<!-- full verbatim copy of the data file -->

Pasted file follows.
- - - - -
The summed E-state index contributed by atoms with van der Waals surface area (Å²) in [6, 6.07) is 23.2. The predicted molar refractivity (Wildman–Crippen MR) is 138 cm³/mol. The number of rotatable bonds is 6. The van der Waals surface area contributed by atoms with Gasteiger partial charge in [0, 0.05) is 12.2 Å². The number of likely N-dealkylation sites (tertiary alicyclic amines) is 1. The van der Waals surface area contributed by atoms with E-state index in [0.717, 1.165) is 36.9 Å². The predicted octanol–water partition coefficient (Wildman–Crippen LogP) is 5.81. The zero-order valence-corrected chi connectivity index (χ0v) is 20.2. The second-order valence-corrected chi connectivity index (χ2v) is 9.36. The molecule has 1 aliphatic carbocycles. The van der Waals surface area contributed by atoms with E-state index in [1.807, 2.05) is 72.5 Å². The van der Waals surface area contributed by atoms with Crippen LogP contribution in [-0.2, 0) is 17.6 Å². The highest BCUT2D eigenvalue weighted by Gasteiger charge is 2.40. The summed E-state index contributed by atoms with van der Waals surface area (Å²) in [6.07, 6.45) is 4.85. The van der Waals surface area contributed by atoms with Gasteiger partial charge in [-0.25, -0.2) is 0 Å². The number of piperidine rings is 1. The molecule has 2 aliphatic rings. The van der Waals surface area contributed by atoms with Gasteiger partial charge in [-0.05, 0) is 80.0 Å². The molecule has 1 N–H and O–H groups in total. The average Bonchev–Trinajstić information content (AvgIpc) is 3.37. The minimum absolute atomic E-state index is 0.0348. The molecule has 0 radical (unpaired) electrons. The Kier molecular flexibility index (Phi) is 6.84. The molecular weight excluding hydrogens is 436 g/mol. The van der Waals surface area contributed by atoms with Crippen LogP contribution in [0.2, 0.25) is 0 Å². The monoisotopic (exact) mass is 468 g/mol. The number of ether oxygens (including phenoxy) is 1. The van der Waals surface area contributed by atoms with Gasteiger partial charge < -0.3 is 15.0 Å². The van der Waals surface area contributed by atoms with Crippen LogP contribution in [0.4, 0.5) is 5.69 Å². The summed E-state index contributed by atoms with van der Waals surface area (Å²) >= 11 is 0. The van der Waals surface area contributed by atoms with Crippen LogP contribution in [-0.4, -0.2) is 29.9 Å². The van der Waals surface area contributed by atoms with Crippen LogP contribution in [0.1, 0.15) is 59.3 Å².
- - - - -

The summed E-state index contributed by atoms with van der Waals surface area (Å²) in [6, 6.07) is 23.2. The predicted molar refractivity (Wildman–Crippen MR) is 138 cm³/mol. The number of rotatable bonds is 6. The van der Waals surface area contributed by atoms with Gasteiger partial charge in [0, 0.05) is 12.2 Å². The number of likely N-dealkylation sites (tertiary alicyclic amines) is 1. The van der Waals surface area contributed by atoms with E-state index in [0.717, 1.165) is 36.9 Å². The predicted octanol–water partition coefficient (Wildman–Crippen LogP) is 5.81. The zero-order valence-corrected chi connectivity index (χ0v) is 20.2. The second-order valence-corrected chi connectivity index (χ2v) is 9.36. The molecule has 1 aliphatic carbocycles. The van der Waals surface area contributed by atoms with E-state index in [1.807, 2.05) is 72.5 Å². The van der Waals surface area contributed by atoms with Crippen LogP contribution in [-0.2, 0) is 17.6 Å². The highest BCUT2D eigenvalue weighted by Gasteiger charge is 2.40. The summed E-state index contributed by atoms with van der Waals surface area (Å²) in [6.07, 6.45) is 4.85. The van der Waals surface area contributed by atoms with Gasteiger partial charge in [-0.25, -0.2) is 0 Å². The number of piperidine rings is 1. The molecule has 2 aliphatic rings. The van der Waals surface area contributed by atoms with Gasteiger partial charge in [-0.05, 0) is 80.0 Å². The molecule has 1 N–H and O–H groups in total. The average Bonchev–Trinajstić information content (AvgIpc) is 3.37. The minimum absolute atomic E-state index is 0.0348. The molecule has 0 radical (unpaired) electrons. The Kier molecular flexibility index (Phi) is 6.84. The molecular weight excluding hydrogens is 436 g/mol. The van der Waals surface area contributed by atoms with Crippen LogP contribution in [0.2, 0.25) is 0 Å². The monoisotopic (exact) mass is 468 g/mol. The number of ether oxygens (including phenoxy) is 1. The van der Waals surface area contributed by atoms with Gasteiger partial charge < -0.3 is 15.0 Å². The van der Waals surface area contributed by atoms with Crippen LogP contribution in [0.4, 0.5) is 5.69 Å². The summed E-state index contributed by atoms with van der Waals surface area (Å²) >= 11 is 0. The van der Waals surface area contributed by atoms with Crippen LogP contribution in [-0.4, -0.2) is 29.9 Å². The van der Waals surface area contributed by atoms with Crippen LogP contribution in [0.1, 0.15) is 59.3 Å².